On the other hand, Casanova must have had a few tricks up his sleeve, too, as it is hard to believe that he confined himself to using hot chocolate, as purported by Savarin, attributing divine powers to the beverage consumed in his Republic of Venice, who for all his expertise in the administration of exotic drinks, is somewhat naive. “The wines were excellent, there was a certain red wine they called ‘make-sons’, which led to much licentiousness”, could have countered Goldoni, with innocent, not unprepared competence. And how can we not believe that certain kings, and certain lords, villains and monks gathered with the perseverance of dutiful scribes all sorts of spices or wines, the use of which would truly have helped the act of love, through who knows what placebo effect. That said, the use of scientific methods, considered exact in the context of the era, allowed the spread of beliefs and medical-loving recipes for rich and poor. The former paid the physicians, and the latter enjoyed the vice of food and wine, which gave them psychological gratification against the fear of hunger and thirst.

For example, Tiberius’ villa in Capri seems to have been one of those palaces of eros desired by the emperor for his derision. Frescoes, paintings and landscapes alluded to lovemaking, and guests, probably dazzled by slight presbyopia clouding their eyes, let them- selves go to the point where they no longer distinguished either familiar, daily objects or themselves. Obviously the legendary Falerno flavoured with spices and cheese flowed freely. In his essay The ‘sex’ appetite: culinary metaphors and the rhetoric of the intimate, the linguist Massimo Arcangeli recounts that culinary metaphors  are a concrete example of the proximity of the world of food and drink to the world of sex, as in the case of the resemblance in shape and consistency of the male attributes, or that which is associated with the taste of the female organ. Endocrinology, for its part, has already demonstrated that the need for food and the sexual desires are subject to control by the same hormones, while the neurosciences certify that these hormones are localized in the same area of the brain, so that the sexual appetite, if not satisfied, can be assuaged by the consumption of food. “The psychic force that lies at the base of the sexual instinct is equal to the force of hunger, and similar to willpower or other similar tendencies of the ego”, Freud would say, giving no opportunity to reply.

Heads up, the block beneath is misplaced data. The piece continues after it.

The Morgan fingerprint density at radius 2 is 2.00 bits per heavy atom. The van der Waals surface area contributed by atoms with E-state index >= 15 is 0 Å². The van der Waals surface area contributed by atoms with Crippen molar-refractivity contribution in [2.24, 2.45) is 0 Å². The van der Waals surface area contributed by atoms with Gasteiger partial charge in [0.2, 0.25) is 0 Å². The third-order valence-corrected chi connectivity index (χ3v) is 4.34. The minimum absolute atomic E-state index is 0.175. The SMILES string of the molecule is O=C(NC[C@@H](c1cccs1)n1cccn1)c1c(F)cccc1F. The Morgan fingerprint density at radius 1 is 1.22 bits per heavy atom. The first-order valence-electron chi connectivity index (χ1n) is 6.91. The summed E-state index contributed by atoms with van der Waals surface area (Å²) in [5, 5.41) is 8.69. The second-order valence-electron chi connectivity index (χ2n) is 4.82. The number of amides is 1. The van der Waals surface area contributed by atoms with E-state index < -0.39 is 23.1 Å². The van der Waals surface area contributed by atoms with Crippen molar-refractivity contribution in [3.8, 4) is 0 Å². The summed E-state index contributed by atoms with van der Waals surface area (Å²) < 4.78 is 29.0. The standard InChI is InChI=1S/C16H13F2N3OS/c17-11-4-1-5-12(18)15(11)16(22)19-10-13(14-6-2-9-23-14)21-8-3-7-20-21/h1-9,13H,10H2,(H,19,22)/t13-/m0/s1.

(‘Iolaus together with his hero and lover Hercules’, with the hero holding a jar full of wine: this mosaic is from the Fountain of the Nymph of Anzio, Roman National Museum in Palazzo Massimo alle Terme, Rome: in Ancient Rome, the topic of homosexuality was dealt with differently than now.)

And there is no point in denying or looking for excuses: the act itself of the child taking milk from its mother’s breast is the first indissoluble link between the experience of food and the excitation that will allow education and which will lead us to adulthood. Manet knew this well: at the idea of depicting a frugal occasion like a snack, he uses no colour other than that suitable for painting the nude bodies of women and then men, once again documenting that golden combination that today, with the best will in the world, we cannot keep quiet...

And if, again paraphrasing the magistrate Brillat-Savarin, “wine is the most agreeable of beverages, whether we owe it to Noah who planted the first vineyard, or to Bacchus, who first pressed the juice from the grape, given since the infancy of the world”, then it is certain, concludes Luigi Veronelli, that “wine chosen with loving care and skilled taste is a necessary complement of every endgame. [...] I do not agree with Curnonsky, who ostracised white wines from “matters of the heart”. I would counter: not just whites; when red would be fine by itself. A common rule: they should be young, light, velvety and fragrant. They should not weigh you down, but enliven you. Do not fall into the trap of drinking too much: the effect would be negative, the opposite of what you desire.”